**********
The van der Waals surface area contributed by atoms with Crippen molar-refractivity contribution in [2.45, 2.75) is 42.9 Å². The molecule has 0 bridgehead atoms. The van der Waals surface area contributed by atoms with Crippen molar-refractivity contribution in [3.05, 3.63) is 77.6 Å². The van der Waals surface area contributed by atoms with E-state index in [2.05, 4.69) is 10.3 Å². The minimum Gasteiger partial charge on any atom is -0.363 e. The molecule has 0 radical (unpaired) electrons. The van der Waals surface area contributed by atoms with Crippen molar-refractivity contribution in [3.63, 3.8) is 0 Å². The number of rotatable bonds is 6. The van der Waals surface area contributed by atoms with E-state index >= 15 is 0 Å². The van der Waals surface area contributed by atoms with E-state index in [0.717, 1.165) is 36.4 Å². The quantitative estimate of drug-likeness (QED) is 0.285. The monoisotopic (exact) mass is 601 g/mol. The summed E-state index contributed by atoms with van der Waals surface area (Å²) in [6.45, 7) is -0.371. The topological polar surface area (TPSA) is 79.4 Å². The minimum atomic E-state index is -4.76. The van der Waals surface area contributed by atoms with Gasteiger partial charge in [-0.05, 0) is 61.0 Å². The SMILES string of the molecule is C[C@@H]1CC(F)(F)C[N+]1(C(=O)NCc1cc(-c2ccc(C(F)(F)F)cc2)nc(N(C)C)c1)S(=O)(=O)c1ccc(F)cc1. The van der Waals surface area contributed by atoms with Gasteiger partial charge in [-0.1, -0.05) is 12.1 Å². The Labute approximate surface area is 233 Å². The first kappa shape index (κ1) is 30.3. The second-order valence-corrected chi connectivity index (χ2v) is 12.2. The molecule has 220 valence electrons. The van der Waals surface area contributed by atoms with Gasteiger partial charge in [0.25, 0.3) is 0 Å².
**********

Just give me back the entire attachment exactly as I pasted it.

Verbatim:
The van der Waals surface area contributed by atoms with Crippen molar-refractivity contribution in [2.45, 2.75) is 42.9 Å². The molecule has 0 bridgehead atoms. The van der Waals surface area contributed by atoms with Crippen molar-refractivity contribution in [3.05, 3.63) is 77.6 Å². The van der Waals surface area contributed by atoms with E-state index in [2.05, 4.69) is 10.3 Å². The minimum Gasteiger partial charge on any atom is -0.363 e. The molecule has 0 radical (unpaired) electrons. The van der Waals surface area contributed by atoms with Crippen molar-refractivity contribution in [3.63, 3.8) is 0 Å². The number of rotatable bonds is 6. The van der Waals surface area contributed by atoms with E-state index >= 15 is 0 Å². The van der Waals surface area contributed by atoms with E-state index in [0.717, 1.165) is 36.4 Å². The quantitative estimate of drug-likeness (QED) is 0.285. The monoisotopic (exact) mass is 601 g/mol. The summed E-state index contributed by atoms with van der Waals surface area (Å²) in [6.45, 7) is -0.371. The topological polar surface area (TPSA) is 79.4 Å². The minimum atomic E-state index is -4.76. The van der Waals surface area contributed by atoms with Gasteiger partial charge in [-0.05, 0) is 61.0 Å². The SMILES string of the molecule is C[C@@H]1CC(F)(F)C[N+]1(C(=O)NCc1cc(-c2ccc(C(F)(F)F)cc2)nc(N(C)C)c1)S(=O)(=O)c1ccc(F)cc1. The van der Waals surface area contributed by atoms with Gasteiger partial charge in [-0.1, -0.05) is 12.1 Å². The Labute approximate surface area is 233 Å². The first kappa shape index (κ1) is 30.3. The second-order valence-corrected chi connectivity index (χ2v) is 12.2. The molecule has 220 valence electrons. The van der Waals surface area contributed by atoms with Gasteiger partial charge in [0.25, 0.3) is 0 Å².